- The hotel, which is owned 40.57 percent by the government, has pointed to other factors beyond Covid-19 for the planned closure after more than 50 years of operation.
- The hotel said it will redeploy some staff to hotels within its Hilton portfolio in Nairobi.
- Hilton said on Wednesday it will not quit Kenya and will continue to operate its other brands in the country.
Nairobi’s iconic Hilton Hotel will close its doors indefinitely in December and lay off an unspecified number of workers, underlining the troubles of hotels in the wake of Covid-19 travel slump.
The hotel, which is owned 40.57 percent by the government, has pointed to other factors beyond Covid-19 for the planned closure after more than 50 years of operation from its location at the heart of the central business district.
“Following extensive discussions with the hotel ownership, Hilton Nairobi will close its doors for the last time on 31st December 2022 and cease operations,” a Hilton spokesperson told the Business Daily in an interview.
“Covid-19 created unprecedented challenges for our industry. However, the decision to cease operations is not directly connected to the pandemic.
“Unfortunately, the closure of the hotel will result in a retrenchment process. However, we will work with those impacted to help them find alternative employment,” Hilton said on Wednesday.
The hotel said it will redeploy some staff to hotels within its Hilton portfolio in Nairobi.
Hilton said on Wednesday it will not quit Kenya and will continue to operate its other brands in the country.
“Hilton Nairobi Hurlingham and Hilton Garden Inn Nairobi Airport are growing our portfolio with new hotel development opportunities in the city and beyond,” it said.
The government has over the past decade struggled to offload its ownership in three luxury hotels, including Hilton.
It has a 40.57 percent shareholding in International Hotels Kenya Limited, which owns the Hilton. It also held a 33.83 percent stake in Kenya Hotel Properties Limited, the operator of the InterContinental Hotel, which also shut down in August 2020.
The State has been hesitant to pump money in the two luxury hotels, angering other shareholders. Besides InterContinental Hotel, a number of top hotels, including Laico Regency and Radisson Blu in Nairobi’s Upper Hill, stopped operations amid the coronavirus economic fallout.
Kenya’s tourism industry has started to pull out of its deep Covid-19-induced slump as local travellers take advantage of lower prices, but foreign visitor numbers are still well below pre-pandemic levels.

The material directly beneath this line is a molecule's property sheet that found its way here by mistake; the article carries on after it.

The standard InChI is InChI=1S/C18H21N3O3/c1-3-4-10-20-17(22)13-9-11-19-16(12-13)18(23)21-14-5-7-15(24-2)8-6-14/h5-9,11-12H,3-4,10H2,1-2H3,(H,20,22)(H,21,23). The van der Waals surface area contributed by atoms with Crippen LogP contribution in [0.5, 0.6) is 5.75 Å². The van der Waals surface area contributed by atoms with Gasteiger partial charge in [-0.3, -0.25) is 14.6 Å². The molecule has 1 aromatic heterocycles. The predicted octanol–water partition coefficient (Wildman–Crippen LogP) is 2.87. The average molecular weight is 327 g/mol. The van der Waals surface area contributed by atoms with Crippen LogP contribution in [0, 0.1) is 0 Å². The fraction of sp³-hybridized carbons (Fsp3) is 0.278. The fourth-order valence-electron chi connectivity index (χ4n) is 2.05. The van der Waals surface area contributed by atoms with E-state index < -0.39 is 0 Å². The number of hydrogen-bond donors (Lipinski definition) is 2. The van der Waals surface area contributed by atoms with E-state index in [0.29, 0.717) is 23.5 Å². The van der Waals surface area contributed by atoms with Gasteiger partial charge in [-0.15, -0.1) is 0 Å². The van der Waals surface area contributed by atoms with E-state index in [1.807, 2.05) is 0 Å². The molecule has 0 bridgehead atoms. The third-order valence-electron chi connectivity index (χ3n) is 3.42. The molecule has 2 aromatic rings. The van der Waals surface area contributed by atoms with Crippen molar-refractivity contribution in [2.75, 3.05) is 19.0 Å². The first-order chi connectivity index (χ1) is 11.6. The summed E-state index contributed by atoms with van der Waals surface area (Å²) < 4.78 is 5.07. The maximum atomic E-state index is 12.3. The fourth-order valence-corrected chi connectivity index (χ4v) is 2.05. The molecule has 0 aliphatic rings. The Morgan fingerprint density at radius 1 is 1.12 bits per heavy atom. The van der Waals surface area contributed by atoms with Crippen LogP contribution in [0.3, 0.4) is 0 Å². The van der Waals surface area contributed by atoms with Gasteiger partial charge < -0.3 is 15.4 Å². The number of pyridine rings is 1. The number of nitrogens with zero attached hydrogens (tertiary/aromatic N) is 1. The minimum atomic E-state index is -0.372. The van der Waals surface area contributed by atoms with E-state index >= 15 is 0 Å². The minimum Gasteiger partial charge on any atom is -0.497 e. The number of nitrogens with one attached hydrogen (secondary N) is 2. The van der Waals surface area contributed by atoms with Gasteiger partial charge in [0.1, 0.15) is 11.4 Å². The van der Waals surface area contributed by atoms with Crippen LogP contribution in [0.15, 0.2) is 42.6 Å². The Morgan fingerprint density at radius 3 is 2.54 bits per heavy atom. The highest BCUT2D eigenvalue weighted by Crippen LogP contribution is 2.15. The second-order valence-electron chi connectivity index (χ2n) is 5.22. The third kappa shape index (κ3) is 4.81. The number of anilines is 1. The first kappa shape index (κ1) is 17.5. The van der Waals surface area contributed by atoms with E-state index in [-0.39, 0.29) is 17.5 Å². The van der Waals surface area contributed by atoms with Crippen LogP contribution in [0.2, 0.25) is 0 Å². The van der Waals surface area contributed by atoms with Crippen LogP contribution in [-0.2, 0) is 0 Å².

The country expects the sector, typically one of its top sources of foreign exchange, to earn Sh173 billion this year, up 18.5 percent from last year, the government said.
Earnings slumped to Sh88.6 billion as governments around the world restricted the movement of people, including through the closure of air spaces, to curb the spread of the coronavirus.
They bounced back to Sh146 billion last year, with the number of hotel nights occupied by Kenyan travellers doubling during the period.
Local resorts, which normally concentrate their marketing efforts on foreign tourists, were forced to turn to the domestic market by the pandemic, offering cut-price rates to entice holidaymakers.
Foreign visitor numbers were still sharply lower than pre-pandemic levels, at just under 870,500 last year against two million in 2019. They are forecast to reach 1.03 million this year.
The drop in earnings in the sector from foreign tourists has contributed to a sharp drop in the local currency, which is trading at all-time lows against the dollar.
From safaris in the Masai Mara and other wildlife reserves to holidays on Indian Ocean beaches, Kenya’s tourism industry contributes about 10 percent of economic output and employs over two million people.
The sector shed nearly 1.2 million jobs after the onset of the pandemic, the Tourism Ministry said, but it has started to hire on the back of the tentative recovery.
The Hilton CBD began operations in Nairobi on December 17, 1969, and was officially opened by Kenya’s founding president Jomo Kenyatta.
At inception, the hotel was the tallest building in Nairobi and a popular base for tourists to Kenya seeking adventures in the country’s famed game parks and reserves.
The hotel promised tourists unique city views from its high-rise tower rooms and was a popular hangout for wealthy businessmen and tourists.
It has 287 rooms -- 45 twins, 185 doubles, seven suites, 22 pool rooms and 27 executive rooms.
“The hotel has welcomed guests for more than 50 years. We are proud of the legacy of hospitality delivered and would like to thank all those who have contributed,” said the Hilton.
The Business Daily has learned the ownership of the Hilton property is reviewing options regarding the future of the site.